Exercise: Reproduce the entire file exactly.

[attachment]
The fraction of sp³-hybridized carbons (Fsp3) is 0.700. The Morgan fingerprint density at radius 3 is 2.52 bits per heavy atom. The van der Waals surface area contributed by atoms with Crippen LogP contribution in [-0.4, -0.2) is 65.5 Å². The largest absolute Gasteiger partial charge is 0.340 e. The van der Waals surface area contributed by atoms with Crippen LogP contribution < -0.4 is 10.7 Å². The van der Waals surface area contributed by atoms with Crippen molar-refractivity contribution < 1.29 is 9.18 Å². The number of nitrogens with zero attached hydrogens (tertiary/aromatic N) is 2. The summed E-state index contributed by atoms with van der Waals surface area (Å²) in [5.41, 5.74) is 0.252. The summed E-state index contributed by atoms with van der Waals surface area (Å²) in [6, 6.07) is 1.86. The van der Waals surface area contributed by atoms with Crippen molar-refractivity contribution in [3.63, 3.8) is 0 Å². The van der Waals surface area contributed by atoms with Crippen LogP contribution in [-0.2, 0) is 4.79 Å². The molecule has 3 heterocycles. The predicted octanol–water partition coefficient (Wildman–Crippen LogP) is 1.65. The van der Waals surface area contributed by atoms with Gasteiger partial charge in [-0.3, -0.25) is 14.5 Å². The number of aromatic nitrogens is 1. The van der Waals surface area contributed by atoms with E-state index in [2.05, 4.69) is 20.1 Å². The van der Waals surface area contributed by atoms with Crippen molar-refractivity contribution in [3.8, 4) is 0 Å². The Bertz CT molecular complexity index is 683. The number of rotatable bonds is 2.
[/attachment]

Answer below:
The fraction of sp³-hybridized carbons (Fsp3) is 0.700. The Morgan fingerprint density at radius 3 is 2.52 bits per heavy atom. The van der Waals surface area contributed by atoms with Crippen LogP contribution in [-0.4, -0.2) is 65.5 Å². The largest absolute Gasteiger partial charge is 0.340 e. The van der Waals surface area contributed by atoms with Crippen LogP contribution < -0.4 is 10.7 Å². The van der Waals surface area contributed by atoms with Crippen molar-refractivity contribution < 1.29 is 9.18 Å². The number of nitrogens with zero attached hydrogens (tertiary/aromatic N) is 2. The summed E-state index contributed by atoms with van der Waals surface area (Å²) in [5.41, 5.74) is 0.252. The summed E-state index contributed by atoms with van der Waals surface area (Å²) in [6, 6.07) is 1.86. The van der Waals surface area contributed by atoms with Crippen molar-refractivity contribution in [3.63, 3.8) is 0 Å². The van der Waals surface area contributed by atoms with Crippen LogP contribution in [-0.2, 0) is 4.79 Å². The molecule has 3 heterocycles. The predicted octanol–water partition coefficient (Wildman–Crippen LogP) is 1.65. The van der Waals surface area contributed by atoms with Gasteiger partial charge in [-0.3, -0.25) is 14.5 Å². The number of aromatic nitrogens is 1. The van der Waals surface area contributed by atoms with E-state index in [2.05, 4.69) is 20.1 Å². The van der Waals surface area contributed by atoms with Crippen molar-refractivity contribution in [3.8, 4) is 0 Å². The Bertz CT molecular complexity index is 683. The number of rotatable bonds is 2.